Further to my column about e-voting
a few weeks back, Diebold, maker of electronic voting machines, has apparently withdrawn its suit against an ISP and some individuals for posting leaked company documents about some of the problems with their system.
Stanford Law School reports
that Diebold had filed papers with the court saying it ?has decided not to take the additional step of suing for copyright infringement for the materials at issue. Given the widespread availability of the stolen materials, Diebold has further decided to withdraw its existing DMCA notifications and not to issue any further ones for those materials.?
No mention of this yet on the Electronic Freedom Foundation’s website (which is funding legal protection for the ISP) or Diebold’s.
One in the eye for the printer manufacturers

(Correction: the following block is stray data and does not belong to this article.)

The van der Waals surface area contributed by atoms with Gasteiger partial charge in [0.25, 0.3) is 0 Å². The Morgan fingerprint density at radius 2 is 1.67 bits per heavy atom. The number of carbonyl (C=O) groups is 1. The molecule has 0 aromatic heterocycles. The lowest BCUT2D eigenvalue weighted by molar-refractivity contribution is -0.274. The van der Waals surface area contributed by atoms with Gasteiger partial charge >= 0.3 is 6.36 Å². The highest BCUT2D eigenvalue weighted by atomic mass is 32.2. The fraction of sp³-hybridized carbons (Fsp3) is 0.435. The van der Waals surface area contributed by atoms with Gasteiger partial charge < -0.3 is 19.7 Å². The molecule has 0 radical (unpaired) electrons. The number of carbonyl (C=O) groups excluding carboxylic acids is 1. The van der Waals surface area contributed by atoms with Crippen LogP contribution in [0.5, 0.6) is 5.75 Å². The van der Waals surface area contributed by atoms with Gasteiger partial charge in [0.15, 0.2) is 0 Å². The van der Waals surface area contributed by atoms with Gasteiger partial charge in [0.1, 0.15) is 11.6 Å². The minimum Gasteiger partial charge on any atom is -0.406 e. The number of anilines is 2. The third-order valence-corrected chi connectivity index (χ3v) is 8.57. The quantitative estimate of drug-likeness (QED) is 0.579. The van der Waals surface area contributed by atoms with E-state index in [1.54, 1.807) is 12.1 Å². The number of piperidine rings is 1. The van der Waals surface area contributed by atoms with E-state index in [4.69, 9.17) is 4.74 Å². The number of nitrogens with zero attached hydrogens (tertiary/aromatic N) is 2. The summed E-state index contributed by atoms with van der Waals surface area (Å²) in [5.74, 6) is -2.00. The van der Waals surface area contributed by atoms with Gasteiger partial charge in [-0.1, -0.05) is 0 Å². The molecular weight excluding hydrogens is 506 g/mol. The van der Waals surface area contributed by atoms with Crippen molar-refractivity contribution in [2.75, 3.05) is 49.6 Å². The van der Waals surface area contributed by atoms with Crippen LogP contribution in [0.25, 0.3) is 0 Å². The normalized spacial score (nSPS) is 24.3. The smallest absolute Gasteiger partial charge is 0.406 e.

: IDG reports
that a ruling this week from the U.S. Copyright Office could have broad effects on the market for low-cost, third-party printer cartridges.Lexmark is suing manufacturer Static Control Components (SCC) of Sanford, North Carolina, which makes computer chips for third-party ink cartridges. Lexmark says SCC’s chips contain copyrighted Lexmark computer code and consequently violate the Digital Millennium Copyright Act (DMCA) ban on circumventing digital technology that protects copyrighted material.
Without taking a position on whether SCC’s chips illegally incorporate Lexmark code, the Copyright Office has ruled that the DMCA does not block such usage.
Last year Lexmark began using a chip in some of its cartridges that communicates with the company’s printers and verifies that the cartridge is from Lexmark. Without that verification, the cartridge won’t work. SCC’s Smartek chips mimic the Lexmark chips so third-party cartridges can pose as official ones.